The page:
For a lot of high school graduates, college is a welcome chance to get as far away from their parents as possible.
Minnesota’s Tony Lucia went a different way.
The freshman forward is the eldest son of the man he sometimes has to call coach. He decided to pass up offers from other schools and play for Minnesota’s men’s hockey team — the team coached by his father, Don Lucia.
“I don’t know if it was as much as he wanted to play for Minnesota as much as he wanted to play for his dad,” Don Lucia said. “I think that’s what it came down to.”
Senior defenseman Mike Vannelli — who played for his father at Cretin-Derham Hall High School — said the experience is certainly not something every father and son gets to have.
The younger Lucia’s decision was not as cut-and-dry as it would seem for either party.
Both father and son had their respective trepidations regarding the idea.
For the father, it was just wanting to make sure it was entirely his son’s decision to play for Minnesota, to the point where he said he wouldn’t even recruit him.
“If you want to come here, you can come here,” he told his son.
“But if you find something that you think will be better for you, then that’s what you should do.”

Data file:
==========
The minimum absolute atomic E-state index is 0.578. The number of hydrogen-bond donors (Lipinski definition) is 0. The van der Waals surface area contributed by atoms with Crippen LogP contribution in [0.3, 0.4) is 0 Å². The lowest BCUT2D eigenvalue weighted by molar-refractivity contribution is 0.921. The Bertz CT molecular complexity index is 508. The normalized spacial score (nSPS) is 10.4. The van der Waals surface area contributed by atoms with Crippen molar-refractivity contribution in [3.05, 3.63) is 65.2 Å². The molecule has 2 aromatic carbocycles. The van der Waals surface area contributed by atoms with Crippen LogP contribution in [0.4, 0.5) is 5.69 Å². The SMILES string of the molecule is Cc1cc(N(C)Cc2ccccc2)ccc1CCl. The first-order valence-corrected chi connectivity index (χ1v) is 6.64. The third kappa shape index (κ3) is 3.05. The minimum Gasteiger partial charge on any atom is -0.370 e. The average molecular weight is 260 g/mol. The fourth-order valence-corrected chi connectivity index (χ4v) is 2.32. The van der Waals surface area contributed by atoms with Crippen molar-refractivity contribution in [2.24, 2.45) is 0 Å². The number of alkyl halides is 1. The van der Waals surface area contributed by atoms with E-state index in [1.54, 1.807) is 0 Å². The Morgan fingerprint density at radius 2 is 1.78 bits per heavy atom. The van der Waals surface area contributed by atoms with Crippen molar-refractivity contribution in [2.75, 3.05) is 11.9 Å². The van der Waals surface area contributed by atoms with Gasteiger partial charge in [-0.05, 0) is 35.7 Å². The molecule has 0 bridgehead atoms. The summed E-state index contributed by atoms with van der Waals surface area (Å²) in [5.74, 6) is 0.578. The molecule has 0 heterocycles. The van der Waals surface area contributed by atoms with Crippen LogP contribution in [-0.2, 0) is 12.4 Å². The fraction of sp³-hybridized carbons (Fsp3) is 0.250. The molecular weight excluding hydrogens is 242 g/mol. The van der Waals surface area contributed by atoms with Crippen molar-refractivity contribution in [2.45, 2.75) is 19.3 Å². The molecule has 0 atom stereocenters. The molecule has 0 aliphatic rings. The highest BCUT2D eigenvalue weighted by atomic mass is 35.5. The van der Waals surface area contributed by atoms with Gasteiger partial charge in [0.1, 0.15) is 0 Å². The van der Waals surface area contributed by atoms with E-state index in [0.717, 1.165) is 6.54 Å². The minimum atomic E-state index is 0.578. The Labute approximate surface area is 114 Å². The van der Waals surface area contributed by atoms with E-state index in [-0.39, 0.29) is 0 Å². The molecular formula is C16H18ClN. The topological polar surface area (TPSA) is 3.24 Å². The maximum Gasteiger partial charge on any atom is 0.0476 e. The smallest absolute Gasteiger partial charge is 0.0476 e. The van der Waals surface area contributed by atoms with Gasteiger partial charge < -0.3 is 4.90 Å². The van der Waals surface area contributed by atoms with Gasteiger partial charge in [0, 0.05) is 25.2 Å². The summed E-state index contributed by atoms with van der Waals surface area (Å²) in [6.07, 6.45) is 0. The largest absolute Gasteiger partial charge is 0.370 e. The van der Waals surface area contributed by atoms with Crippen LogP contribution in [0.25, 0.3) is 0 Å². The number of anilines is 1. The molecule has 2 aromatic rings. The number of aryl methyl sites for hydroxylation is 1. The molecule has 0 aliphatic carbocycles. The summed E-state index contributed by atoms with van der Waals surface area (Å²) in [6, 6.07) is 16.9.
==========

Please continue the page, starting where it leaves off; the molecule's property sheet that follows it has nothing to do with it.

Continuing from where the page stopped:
For the son, who said he always thought he would jump at the chance to play for his dad without a second thought, it was the concept of the whole, as he put it, “dad-being-your-coach thing.”
Included in that concept, Tony said, was the possibility of having less respect in the locker room because of the situation.
“I tossed and turned many nights in bed over this issue,” Tony said. “I was pretty close (to maybe playing somewhere else).”
In the end, though, Tony said he chose to play for the Gophers — had he gone somewhere else, he said it probably would’ve been New Hampshire or his father’s alma mater, Notre Dame — for the academics and the chance to play for a team that’s “always there at the end of the year.”
Now that the son is here, the father has to worry about the issue of favoritism. So far, at least, the father said he doesn’t think it’s been a problem.
“I talked to the captains about that on Monday and they think I’ve done a good job handling that,” Don said. “I sent good messages to the team and the players by sitting him out early.”
Tony was scratched for Oct. 14’s game against Wayne State.
And, so far, Tony said he hasn’t been treated negatively by anyone in the locker room with regard to the situation, a little friendly ribbing from some teammates aside.
But what about those who say Tony is only here because of who his father is?
Tony’s response: “Everyone’s entitled to their own opinion.”
“I just have to look past it,” Tony, an All-Star in the prestigious United States Hockey League last season, added. “Because I know that I was recruited for a reason and I’m here because of what I have to bring to the table.”
“All my ice time is because I’ve earned it and that’s the way I want it to be.”